World Library  
Flag as Inappropriate
Email this Article

Recessive multiple epiphyseal dysplasia

Article Id: WHEBN0028114028
Reproduction Date:

Title: Recessive multiple epiphyseal dysplasia  
Author: World Heritage Encyclopedia
Language: English
Subject: Chromosome 5 (human)
Collection:
Publisher: World Heritage Encyclopedia
Publication
Date:
 

Recessive multiple epiphyseal dysplasia

Autosomal recessive multiple epiphyseal dysplasia
Classification and external resources
OMIM DiseasesDB 30716

Autosomal recessive multiple epiphyseal dysplasia (ARMED), also called epiphyseal dysplasia, multiple, 4 (EDM4), multiple epiphyseal dysplasia with clubfoot or –with bilayered patellae,[1] is an autosomal recessive[2] congenital disorder affecting cartilage and bone development. The disorder has relatively mild signs and symptoms, including joint pain, scoliosis, and malformations of the hands, feet, and knees.[3]

Some affected individuals are born with an inward- and downward-turning foot (a clubfoot). An abnormality of the kneecap called a double-layered patella is also relatively common. Although some people with recessive multiple epiphyseal dysplasia have short stature as adults, most are of normal height. The incidence is unknown as many cases are not diagnosed due to mild symptoms.

Cause and Genetics

Mutations in the SLC26A2 (DTDST) gene, located at human chromosome 5q32-33.1, are the cause of ARMED.[2][4] It is considered a milder disorder within a spectrum of skeletal disorders caused by mutations in the gene, which encodes a protein that is essential for the normal development of cartilage and its conversion to bone.[3] Mutations in the SLC26A2 gene alter the structure of developing cartilage, preventing bones from forming properly and resulting in associated skeletal maldevelopment.[3]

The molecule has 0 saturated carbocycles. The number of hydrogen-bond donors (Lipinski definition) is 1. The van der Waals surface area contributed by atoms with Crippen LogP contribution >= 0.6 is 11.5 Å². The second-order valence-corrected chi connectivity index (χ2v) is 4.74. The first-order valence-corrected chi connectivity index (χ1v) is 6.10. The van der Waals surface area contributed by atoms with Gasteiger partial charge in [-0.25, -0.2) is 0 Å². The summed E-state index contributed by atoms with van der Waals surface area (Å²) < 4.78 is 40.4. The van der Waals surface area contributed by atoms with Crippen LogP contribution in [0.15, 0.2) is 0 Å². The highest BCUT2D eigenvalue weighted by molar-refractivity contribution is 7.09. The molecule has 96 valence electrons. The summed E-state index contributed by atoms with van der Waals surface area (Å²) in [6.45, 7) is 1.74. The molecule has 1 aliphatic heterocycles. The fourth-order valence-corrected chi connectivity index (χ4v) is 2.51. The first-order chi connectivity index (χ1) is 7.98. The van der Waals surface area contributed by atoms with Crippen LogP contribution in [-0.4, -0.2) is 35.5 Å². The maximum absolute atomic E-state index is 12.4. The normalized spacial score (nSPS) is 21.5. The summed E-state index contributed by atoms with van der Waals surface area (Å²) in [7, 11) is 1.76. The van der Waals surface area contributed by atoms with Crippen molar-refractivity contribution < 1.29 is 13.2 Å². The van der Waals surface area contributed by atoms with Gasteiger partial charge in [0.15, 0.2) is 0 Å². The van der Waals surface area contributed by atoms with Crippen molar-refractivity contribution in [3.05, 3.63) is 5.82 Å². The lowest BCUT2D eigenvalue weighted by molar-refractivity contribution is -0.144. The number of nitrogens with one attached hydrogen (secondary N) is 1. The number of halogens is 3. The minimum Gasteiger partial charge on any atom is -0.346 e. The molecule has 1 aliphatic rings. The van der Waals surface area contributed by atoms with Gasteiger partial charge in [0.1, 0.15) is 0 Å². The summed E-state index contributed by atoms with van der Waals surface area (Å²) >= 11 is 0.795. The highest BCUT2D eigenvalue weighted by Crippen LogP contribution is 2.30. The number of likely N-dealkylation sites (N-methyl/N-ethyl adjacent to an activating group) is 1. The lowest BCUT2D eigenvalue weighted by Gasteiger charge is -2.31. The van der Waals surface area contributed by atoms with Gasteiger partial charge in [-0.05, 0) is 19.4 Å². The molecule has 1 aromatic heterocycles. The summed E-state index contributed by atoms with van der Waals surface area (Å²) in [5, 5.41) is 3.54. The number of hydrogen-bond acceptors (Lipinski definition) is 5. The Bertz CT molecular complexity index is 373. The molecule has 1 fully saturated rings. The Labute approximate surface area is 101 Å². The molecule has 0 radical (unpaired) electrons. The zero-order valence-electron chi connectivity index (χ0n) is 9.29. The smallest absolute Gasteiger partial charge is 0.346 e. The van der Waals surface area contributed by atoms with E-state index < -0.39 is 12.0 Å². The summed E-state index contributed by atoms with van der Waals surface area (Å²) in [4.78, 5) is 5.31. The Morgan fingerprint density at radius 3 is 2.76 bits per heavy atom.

The disorder is inherited in an autosomal recessive manner.[2] This means the defective gene responsible for the disorder is located on an autosome (chromosome 5 is an autosome), and two copies of the defective gene (one inherited from each parent) are required in order to be born with the disorder. The parents of an individual with an autosomal recessive disorder both carry one copy of the defective gene, but usually do not experience any signs or symptoms of the disorder.

See also

References

External links

  • Online 'Mendelian Inheritance in Man' (OMIM) 226900
  • Rare Diseases
This article was sourced from Creative Commons Attribution-ShareAlike License; additional terms may apply. World Heritage Encyclopedia content is assembled from numerous content providers, Open Access Publishing, and in compliance with The Fair Access to Science and Technology Research Act (FASTR), Wikimedia Foundation, Inc., Public Library of Science, The Encyclopedia of Life, Open Book Publishers (OBP), PubMed, U.S. National Library of Medicine, National Center for Biotechnology Information, U.S. National Library of Medicine, National Institutes of Health (NIH), U.S. Department of Health & Human Services, and USA.gov, which sources content from all federal, state, local, tribal, and territorial government publication portals (.gov, .mil, .edu). Funding for USA.gov and content contributors is made possible from the U.S. Congress, E-Government Act of 2002.
 
Crowd sourced content that is contributed to World Heritage Encyclopedia is peer reviewed and edited by our editorial staff to ensure quality scholarly research articles.
 
By using this site, you agree to the Terms of Use and Privacy Policy. World Heritage Encyclopedia™ is a registered trademark of the World Public Library Association, a non-profit organization.
 


Copyright © World Library Foundation. All rights reserved. eBooks from Project Gutenberg are sponsored by the World Library Foundation,
a 501c(4) Member's Support Non-Profit Organization, and is NOT affiliated with any governmental agency or department.